These are wild animals, as well, so sometimes it would disappear and then end up on the other side of the boat which most people hadn’t predicted, so those closer to the other side would end up in the “front row” for the viewing.
You really never know where they’re going to pop up!
Throughout the experience, we went to a couple different locations and ended up seeing more than one humpback whale, each time requiring a little patience and peeled eyes and then paying off!
When it was time to start making our way back to the harbor, we then had another out-of-this-world marine experience.
Typically, dolphins travel in pods of under 200, so while it is common to see dolphins swimming together, it’s not as common to see the spectacle that we saw: a megapod of dolphins.
That’s right, a megapod, of over 1,000 dolphins swimming together and alongside the boat for a solid 20 or so minutes (at least).
It’s hard to describe what it looked or felt like, but imagine that you’re looking out near the boat and everywhere you look, there are dolphins.
And I mean, everywhere.
Looking down straight into the water from the side of the boat, you could see them doing their classic dolphin swim (you know the one) and it was just like piles and piles of playful dolphins as far as the eye could see.
Seeing a megapod is a relatively rare occurrence and the captain and crew were as excited as the passengers to get to experience it.
It’s likely that you will see some dolphins on your Condor Express tour, but you’ll have to cross your fingers that the dolphin stars are aligned to see such an amazing show of 1,000s!
From there, we made our way back to the dock and it was back on dry land for us, everyone still talking about everything that we had seen.
Will I Get Seasick?
Seasickness depends typically on how rough the seas are and your general predisposition to getting seasick.
There were only about 3 of us on our boat who were seasick enough to actually show it (one woman lying down for much of the ride and 2 of us standing at the back, gripping onto the handrails and trying to let the wind hit our face and look out to the horizon).
I had taken seasickness medication and I still got seasick, but I know that about myself and knew to expect it (particularly based on how choppy it was).
Despite feeling rough for the entire 4 hours, I still had the best time and would do it again and again because the second I saw those dolphins next to the boat or the whales breaching, it was so worth it.
If you’re not sure if you’ll get seasick or you do have a tendency to, take your seasickness medication as instructed on the box usually up to an hour before you step on the boat. It needs to be in your system before your queasiness kicks in to really make a difference.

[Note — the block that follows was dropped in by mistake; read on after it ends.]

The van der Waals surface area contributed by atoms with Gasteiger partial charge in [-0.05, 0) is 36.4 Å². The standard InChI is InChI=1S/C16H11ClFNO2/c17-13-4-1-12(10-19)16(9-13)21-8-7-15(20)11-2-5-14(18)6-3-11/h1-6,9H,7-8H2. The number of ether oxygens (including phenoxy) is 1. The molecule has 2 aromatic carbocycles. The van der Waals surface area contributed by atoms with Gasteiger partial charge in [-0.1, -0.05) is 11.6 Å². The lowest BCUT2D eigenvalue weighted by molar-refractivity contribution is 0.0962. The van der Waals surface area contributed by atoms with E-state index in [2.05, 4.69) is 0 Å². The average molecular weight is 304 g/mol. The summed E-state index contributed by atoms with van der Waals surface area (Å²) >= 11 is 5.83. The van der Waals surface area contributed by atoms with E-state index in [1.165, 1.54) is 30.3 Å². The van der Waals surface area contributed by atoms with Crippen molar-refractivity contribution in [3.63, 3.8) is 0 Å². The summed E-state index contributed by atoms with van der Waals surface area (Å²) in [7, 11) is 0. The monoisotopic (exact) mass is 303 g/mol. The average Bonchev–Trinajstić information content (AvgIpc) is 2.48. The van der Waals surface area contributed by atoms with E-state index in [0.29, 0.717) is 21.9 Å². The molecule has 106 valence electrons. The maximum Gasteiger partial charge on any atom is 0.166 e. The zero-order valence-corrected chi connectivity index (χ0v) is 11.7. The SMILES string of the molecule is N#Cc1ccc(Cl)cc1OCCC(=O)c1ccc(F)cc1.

Is it Worth the Money?
At over $100 per person for the longer whale watching cruises, costs can easily add up for families.
It’s not an insignificant investment, but is it worth it?
For me and for anyone who is even remotely interested in marine life or having these truly memorable experiences, yes, it was worth the money and we’d do it again in a heartbeat.
It’s one of those things that are etched in your mind.
I remember our trip to Santa Barbara in general, but the details get fuzzy with time.
With the whale watching tour, I can remember it all, specifically, in vivid detail, and can’t imagine forgetting what it was like to see the humpback whale’s tail strike the water or the joy of watching the megapod of dolphins around us.
There aren’t a lot of places in the world where whale watching like this is possible, and certainty not year-round.
The Pacific coast is one of the best places for it, and Santa Barbara in particular is a great place to do it.
Take advantage while you’re there and save money in other areas if you have to.
It was more than worth it.
What if I Don’t See Whales?
Condor Express Whale Watching tries very hard to make sure you see whales and know all of the best places to go and how to spot them, but if the whales are being their wild animal selves and not letting on to their location that day, you get to take advantage of the Whale Guarantee!
Yes, that’s right, if you don’t see whales or other marine animals, you can take another tour during the season free of charge.
How to Contact Them
Phone number: 805-882-0088
Address: Sea Landing, 301 W. Cabrillo Blvd., Santa Barbara, CA 93101-3886